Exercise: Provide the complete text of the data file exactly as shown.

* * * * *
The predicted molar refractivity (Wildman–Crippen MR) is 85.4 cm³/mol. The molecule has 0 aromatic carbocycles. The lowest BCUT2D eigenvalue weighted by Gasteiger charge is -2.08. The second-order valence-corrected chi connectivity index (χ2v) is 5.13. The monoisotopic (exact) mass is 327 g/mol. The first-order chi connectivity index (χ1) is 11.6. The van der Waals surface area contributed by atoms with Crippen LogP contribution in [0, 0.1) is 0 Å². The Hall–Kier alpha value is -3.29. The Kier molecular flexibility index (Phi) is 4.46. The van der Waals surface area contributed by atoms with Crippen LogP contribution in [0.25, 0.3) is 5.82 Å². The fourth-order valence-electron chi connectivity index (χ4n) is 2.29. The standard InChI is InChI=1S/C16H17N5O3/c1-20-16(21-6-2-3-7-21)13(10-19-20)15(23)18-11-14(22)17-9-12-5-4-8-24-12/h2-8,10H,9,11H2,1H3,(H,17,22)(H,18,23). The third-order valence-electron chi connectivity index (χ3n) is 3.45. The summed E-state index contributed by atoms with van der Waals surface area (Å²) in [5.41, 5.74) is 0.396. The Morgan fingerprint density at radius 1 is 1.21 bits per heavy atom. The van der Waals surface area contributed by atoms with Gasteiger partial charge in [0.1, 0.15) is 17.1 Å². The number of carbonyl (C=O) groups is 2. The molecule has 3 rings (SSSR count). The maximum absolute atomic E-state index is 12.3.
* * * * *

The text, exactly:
The predicted molar refractivity (Wildman–Crippen MR) is 85.4 cm³/mol. The molecule has 0 aromatic carbocycles. The lowest BCUT2D eigenvalue weighted by Gasteiger charge is -2.08. The second-order valence-corrected chi connectivity index (χ2v) is 5.13. The monoisotopic (exact) mass is 327 g/mol. The first-order chi connectivity index (χ1) is 11.6. The van der Waals surface area contributed by atoms with Crippen LogP contribution in [0, 0.1) is 0 Å². The Hall–Kier alpha value is -3.29. The Kier molecular flexibility index (Phi) is 4.46. The van der Waals surface area contributed by atoms with Crippen LogP contribution in [0.25, 0.3) is 5.82 Å². The fourth-order valence-electron chi connectivity index (χ4n) is 2.29. The standard InChI is InChI=1S/C16H17N5O3/c1-20-16(21-6-2-3-7-21)13(10-19-20)15(23)18-11-14(22)17-9-12-5-4-8-24-12/h2-8,10H,9,11H2,1H3,(H,17,22)(H,18,23). The third-order valence-electron chi connectivity index (χ3n) is 3.45. The summed E-state index contributed by atoms with van der Waals surface area (Å²) in [5.41, 5.74) is 0.396. The Morgan fingerprint density at radius 1 is 1.21 bits per heavy atom. The van der Waals surface area contributed by atoms with Gasteiger partial charge in [0.1, 0.15) is 17.1 Å². The number of carbonyl (C=O) groups is 2. The molecule has 3 rings (SSSR count). The maximum absolute atomic E-state index is 12.3.